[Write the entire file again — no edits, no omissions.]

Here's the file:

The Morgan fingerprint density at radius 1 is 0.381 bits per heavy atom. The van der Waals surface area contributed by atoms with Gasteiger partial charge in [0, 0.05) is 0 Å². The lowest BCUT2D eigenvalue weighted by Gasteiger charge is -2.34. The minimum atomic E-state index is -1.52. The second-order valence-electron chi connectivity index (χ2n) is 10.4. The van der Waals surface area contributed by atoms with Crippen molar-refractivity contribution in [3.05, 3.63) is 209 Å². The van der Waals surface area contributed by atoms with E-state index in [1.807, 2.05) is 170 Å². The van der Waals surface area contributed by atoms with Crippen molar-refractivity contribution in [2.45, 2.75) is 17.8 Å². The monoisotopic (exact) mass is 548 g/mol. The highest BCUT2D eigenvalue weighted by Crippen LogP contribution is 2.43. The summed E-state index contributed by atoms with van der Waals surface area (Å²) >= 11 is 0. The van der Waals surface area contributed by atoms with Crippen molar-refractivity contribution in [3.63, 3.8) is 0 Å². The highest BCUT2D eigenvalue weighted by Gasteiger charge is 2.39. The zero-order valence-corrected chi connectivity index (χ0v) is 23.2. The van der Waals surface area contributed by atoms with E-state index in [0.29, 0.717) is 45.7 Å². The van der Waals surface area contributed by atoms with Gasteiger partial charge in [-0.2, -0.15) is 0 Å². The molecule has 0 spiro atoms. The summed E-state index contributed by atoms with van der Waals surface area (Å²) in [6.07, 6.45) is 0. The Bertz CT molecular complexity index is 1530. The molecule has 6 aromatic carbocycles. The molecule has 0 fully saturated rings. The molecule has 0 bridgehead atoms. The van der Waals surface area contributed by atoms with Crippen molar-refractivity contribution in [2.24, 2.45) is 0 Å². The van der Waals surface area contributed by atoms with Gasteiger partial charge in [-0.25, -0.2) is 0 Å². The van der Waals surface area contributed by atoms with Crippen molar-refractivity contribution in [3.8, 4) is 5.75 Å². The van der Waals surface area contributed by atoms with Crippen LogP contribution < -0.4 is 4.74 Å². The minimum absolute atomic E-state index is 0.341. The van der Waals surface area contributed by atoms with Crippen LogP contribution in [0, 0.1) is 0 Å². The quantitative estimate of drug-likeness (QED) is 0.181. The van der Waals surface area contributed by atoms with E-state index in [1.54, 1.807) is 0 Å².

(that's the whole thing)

The Morgan fingerprint density at radius 1 is 0.381 bits per heavy atom. The van der Waals surface area contributed by atoms with Gasteiger partial charge in [0, 0.05) is 0 Å². The lowest BCUT2D eigenvalue weighted by Gasteiger charge is -2.34. The minimum atomic E-state index is -1.52. The second-order valence-electron chi connectivity index (χ2n) is 10.4. The van der Waals surface area contributed by atoms with Crippen molar-refractivity contribution in [3.05, 3.63) is 209 Å². The van der Waals surface area contributed by atoms with E-state index in [1.807, 2.05) is 170 Å². The van der Waals surface area contributed by atoms with Crippen molar-refractivity contribution in [2.45, 2.75) is 17.8 Å². The monoisotopic (exact) mass is 548 g/mol. The highest BCUT2D eigenvalue weighted by Crippen LogP contribution is 2.43. The summed E-state index contributed by atoms with van der Waals surface area (Å²) >= 11 is 0. The van der Waals surface area contributed by atoms with Crippen molar-refractivity contribution in [3.63, 3.8) is 0 Å². The highest BCUT2D eigenvalue weighted by Gasteiger charge is 2.39. The zero-order valence-corrected chi connectivity index (χ0v) is 23.2. The van der Waals surface area contributed by atoms with E-state index in [0.29, 0.717) is 45.7 Å². The van der Waals surface area contributed by atoms with Gasteiger partial charge in [-0.2, -0.15) is 0 Å². The molecule has 0 spiro atoms. The summed E-state index contributed by atoms with van der Waals surface area (Å²) in [6.07, 6.45) is 0. The Bertz CT molecular complexity index is 1530. The molecule has 6 aromatic carbocycles. The molecule has 0 fully saturated rings. The molecule has 0 bridgehead atoms. The van der Waals surface area contributed by atoms with Crippen molar-refractivity contribution in [2.24, 2.45) is 0 Å². The van der Waals surface area contributed by atoms with Gasteiger partial charge in [-0.25, -0.2) is 0 Å². The van der Waals surface area contributed by atoms with Crippen molar-refractivity contribution in [3.8, 4) is 5.75 Å². The van der Waals surface area contributed by atoms with Crippen LogP contribution < -0.4 is 4.74 Å². The minimum absolute atomic E-state index is 0.341. The van der Waals surface area contributed by atoms with Crippen LogP contribution in [0, 0.1) is 0 Å². The quantitative estimate of drug-likeness (QED) is 0.181. The van der Waals surface area contributed by atoms with E-state index in [1.54, 1.807) is 0 Å².